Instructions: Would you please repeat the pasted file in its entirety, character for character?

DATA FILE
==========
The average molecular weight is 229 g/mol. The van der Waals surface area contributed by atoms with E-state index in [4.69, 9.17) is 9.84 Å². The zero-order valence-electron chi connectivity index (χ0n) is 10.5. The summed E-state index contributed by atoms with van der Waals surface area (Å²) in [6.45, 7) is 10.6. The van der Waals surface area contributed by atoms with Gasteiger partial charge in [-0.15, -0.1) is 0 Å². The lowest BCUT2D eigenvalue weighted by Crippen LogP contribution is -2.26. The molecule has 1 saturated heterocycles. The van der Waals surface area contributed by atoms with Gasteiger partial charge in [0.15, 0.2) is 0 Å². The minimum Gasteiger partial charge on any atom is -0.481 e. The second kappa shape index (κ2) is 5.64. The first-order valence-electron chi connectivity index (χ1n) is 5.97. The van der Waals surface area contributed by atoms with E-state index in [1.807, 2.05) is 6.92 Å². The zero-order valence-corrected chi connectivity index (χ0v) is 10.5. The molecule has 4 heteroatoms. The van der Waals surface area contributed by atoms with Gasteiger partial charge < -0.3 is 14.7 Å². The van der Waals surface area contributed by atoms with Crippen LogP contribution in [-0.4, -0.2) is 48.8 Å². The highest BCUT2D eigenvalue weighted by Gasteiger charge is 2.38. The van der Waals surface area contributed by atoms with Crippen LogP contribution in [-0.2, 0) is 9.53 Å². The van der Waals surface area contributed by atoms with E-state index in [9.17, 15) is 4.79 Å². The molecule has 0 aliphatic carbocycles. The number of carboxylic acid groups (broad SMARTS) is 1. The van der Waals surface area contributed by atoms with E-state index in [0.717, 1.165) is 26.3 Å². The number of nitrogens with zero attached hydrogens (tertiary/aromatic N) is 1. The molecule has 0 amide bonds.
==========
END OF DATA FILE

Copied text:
The average molecular weight is 229 g/mol. The van der Waals surface area contributed by atoms with E-state index in [4.69, 9.17) is 9.84 Å². The zero-order valence-electron chi connectivity index (χ0n) is 10.5. The summed E-state index contributed by atoms with van der Waals surface area (Å²) in [6.45, 7) is 10.6. The van der Waals surface area contributed by atoms with Gasteiger partial charge in [-0.15, -0.1) is 0 Å². The lowest BCUT2D eigenvalue weighted by Crippen LogP contribution is -2.26. The molecule has 1 saturated heterocycles. The van der Waals surface area contributed by atoms with Gasteiger partial charge in [0.15, 0.2) is 0 Å². The minimum Gasteiger partial charge on any atom is -0.481 e. The second kappa shape index (κ2) is 5.64. The first-order valence-electron chi connectivity index (χ1n) is 5.97. The van der Waals surface area contributed by atoms with E-state index in [1.807, 2.05) is 6.92 Å². The zero-order valence-corrected chi connectivity index (χ0v) is 10.5. The molecule has 4 heteroatoms. The van der Waals surface area contributed by atoms with Gasteiger partial charge < -0.3 is 14.7 Å². The van der Waals surface area contributed by atoms with Crippen LogP contribution in [-0.4, -0.2) is 48.8 Å². The highest BCUT2D eigenvalue weighted by Gasteiger charge is 2.38. The van der Waals surface area contributed by atoms with Crippen LogP contribution in [-0.2, 0) is 9.53 Å². The van der Waals surface area contributed by atoms with E-state index in [9.17, 15) is 4.79 Å². The molecule has 0 aliphatic carbocycles. The number of carboxylic acid groups (broad SMARTS) is 1. The van der Waals surface area contributed by atoms with E-state index in [0.717, 1.165) is 26.3 Å². The number of nitrogens with zero attached hydrogens (tertiary/aromatic N) is 1. The molecule has 0 amide bonds.